My Lai

Michael Uhl

Women and children at My Lai moments before they were killed. Photograph : Ron Haberle/WikiCommons


Howard Jones
Oxford: 2017

Monsters exist, but they are too few in number to be truly dangerous. More dangerous are the common men, the functionaries ready to believe and to act without asking questions.
– Primo Levi

On 17 March 1968, the New York Times ran a brief front-page lead titled “G.I.’s, in Pincer Move, Kill 128 in a Daylong Battle”; the action took place the previous day, roughly thirteen kilometres from Quang Ngai City, a provincial capital in the northern coastal quadrant of South Vietnam. Heavy artillery and helicopter gunships had been “called in to pound the North Vietnamese soldiers”. By three in the afternoon, the battle had ceased, and “the remaining North Vietnamese had slipped out and fled”. The US side lost only two killed and several wounded. The article, datelined Saigon, had no byline. Its source was an American military command’s communiqué, a virtual press release hurried into print and unfiltered by additional digging.

Several days later, a more superficially factual telling of this seemingly crushing blow to the enemy was featured in Southern Cross, the weekly newsletter of the 23rd Infantry (or Americal) Division, in whose “area of operation” the “daylong battle” had been fought. It was described by Army reporter Jay Roberts, who had been there, as “an attack on a Vietcong stronghold”, not an encounter with North Vietnamese regulars, as the Times had misconstrued it. However, Roberts’s article tallied the same high number of enemy dead. When leaned on by Lieutenant Colonel Frank Barker, who commanded the operation, to downplay the lopsided outcome, Roberts complied, noting blandly that “the assault went off like clockwork”. But certain after-action particulars could not be fudged. Roberts was obliged to report that the GIs recovered only “three [enemy] weapons”, a paradox that warranted clarification. None was given. It was to be assumed either that the enemy was poorly armed or that he had removed the weapons of his fallen comrades — leaving their bodies to be counted — when he retired from the field. Neither of the news outlets cited here, nor Stars and Stripes, the semi-official newspaper of the US armed forces, which ran with Roberts’s account, makes reference to any civilian casualties.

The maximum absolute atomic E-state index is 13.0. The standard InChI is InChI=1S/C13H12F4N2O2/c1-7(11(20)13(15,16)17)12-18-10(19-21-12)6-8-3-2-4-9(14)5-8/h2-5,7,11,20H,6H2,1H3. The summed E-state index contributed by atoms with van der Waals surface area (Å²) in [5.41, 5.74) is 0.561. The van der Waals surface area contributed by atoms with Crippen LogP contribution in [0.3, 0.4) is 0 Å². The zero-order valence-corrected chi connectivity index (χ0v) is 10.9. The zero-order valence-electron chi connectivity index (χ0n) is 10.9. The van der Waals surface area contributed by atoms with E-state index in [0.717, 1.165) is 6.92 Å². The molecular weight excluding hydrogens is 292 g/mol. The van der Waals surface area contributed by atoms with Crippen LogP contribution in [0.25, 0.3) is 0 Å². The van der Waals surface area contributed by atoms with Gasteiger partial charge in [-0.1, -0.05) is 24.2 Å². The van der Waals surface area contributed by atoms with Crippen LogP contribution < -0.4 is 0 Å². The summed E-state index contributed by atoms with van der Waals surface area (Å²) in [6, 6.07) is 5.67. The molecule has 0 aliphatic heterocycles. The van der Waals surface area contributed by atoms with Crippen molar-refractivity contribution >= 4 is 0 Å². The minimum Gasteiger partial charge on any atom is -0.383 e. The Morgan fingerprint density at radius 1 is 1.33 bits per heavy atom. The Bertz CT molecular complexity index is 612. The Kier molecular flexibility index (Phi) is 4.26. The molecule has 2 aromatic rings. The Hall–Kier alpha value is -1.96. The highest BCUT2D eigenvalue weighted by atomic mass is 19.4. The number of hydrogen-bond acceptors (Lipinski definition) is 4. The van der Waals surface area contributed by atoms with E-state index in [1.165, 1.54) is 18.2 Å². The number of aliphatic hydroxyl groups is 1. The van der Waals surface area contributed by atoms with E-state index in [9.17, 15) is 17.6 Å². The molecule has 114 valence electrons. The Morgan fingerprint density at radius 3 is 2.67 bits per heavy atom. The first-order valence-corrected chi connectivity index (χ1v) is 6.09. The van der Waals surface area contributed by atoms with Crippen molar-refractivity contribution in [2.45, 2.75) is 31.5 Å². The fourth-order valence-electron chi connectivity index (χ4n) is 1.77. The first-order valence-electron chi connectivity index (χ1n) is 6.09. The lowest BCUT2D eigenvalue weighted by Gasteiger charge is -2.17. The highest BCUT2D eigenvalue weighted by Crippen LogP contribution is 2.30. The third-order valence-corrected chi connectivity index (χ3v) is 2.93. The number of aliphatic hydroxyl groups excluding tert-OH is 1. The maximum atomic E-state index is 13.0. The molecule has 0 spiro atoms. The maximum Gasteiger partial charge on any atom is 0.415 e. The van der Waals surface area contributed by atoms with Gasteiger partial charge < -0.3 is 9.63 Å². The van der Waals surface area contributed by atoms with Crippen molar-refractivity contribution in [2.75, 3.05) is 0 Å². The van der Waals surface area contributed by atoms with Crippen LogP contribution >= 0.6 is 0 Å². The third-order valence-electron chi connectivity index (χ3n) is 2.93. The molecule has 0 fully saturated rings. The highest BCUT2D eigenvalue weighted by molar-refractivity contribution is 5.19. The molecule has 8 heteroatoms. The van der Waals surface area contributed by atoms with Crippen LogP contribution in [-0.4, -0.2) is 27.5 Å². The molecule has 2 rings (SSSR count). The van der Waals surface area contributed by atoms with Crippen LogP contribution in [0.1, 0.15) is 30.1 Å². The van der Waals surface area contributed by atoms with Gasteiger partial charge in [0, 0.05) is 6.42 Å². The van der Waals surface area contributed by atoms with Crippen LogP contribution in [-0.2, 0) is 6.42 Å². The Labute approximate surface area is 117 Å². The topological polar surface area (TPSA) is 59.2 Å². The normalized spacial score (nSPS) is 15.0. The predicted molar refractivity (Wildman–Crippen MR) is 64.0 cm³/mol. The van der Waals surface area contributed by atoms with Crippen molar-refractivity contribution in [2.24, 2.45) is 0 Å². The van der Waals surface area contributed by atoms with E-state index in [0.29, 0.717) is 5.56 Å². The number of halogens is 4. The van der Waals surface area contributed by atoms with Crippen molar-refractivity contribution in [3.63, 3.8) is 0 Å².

It would be nearly eighteen months later when, on 6 September 1969, a front-page article in the Ledger-Enquirer in Columbus, Georgia, reported that the military prosecutor at nearby Fort Benning — home of the US Army Infantry — was investigating charges against a junior officer, Lieutenant William L. Calley, of “multiple murders” of civilians during “an operation at a place called Pinkville”, GI patois for the colour denoting human-made features on their topographical maps of a string of coastal hamlets near Quang Ngai.

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  1. Heonik Kwon, in his study After the Massacre: Commemoration and Consolation in Ha My and My Lai, attributed to allied forces operating in Quang Ngai province, notably units of the ROK (Republic of Korea) Marines, “at least six large scale civilian massacres during the first three months of 1968
  2. From Four Hours in My Lai, by Michael Bilton and Kevin Sim, the standard work on the massacre for the past twenty-five years.
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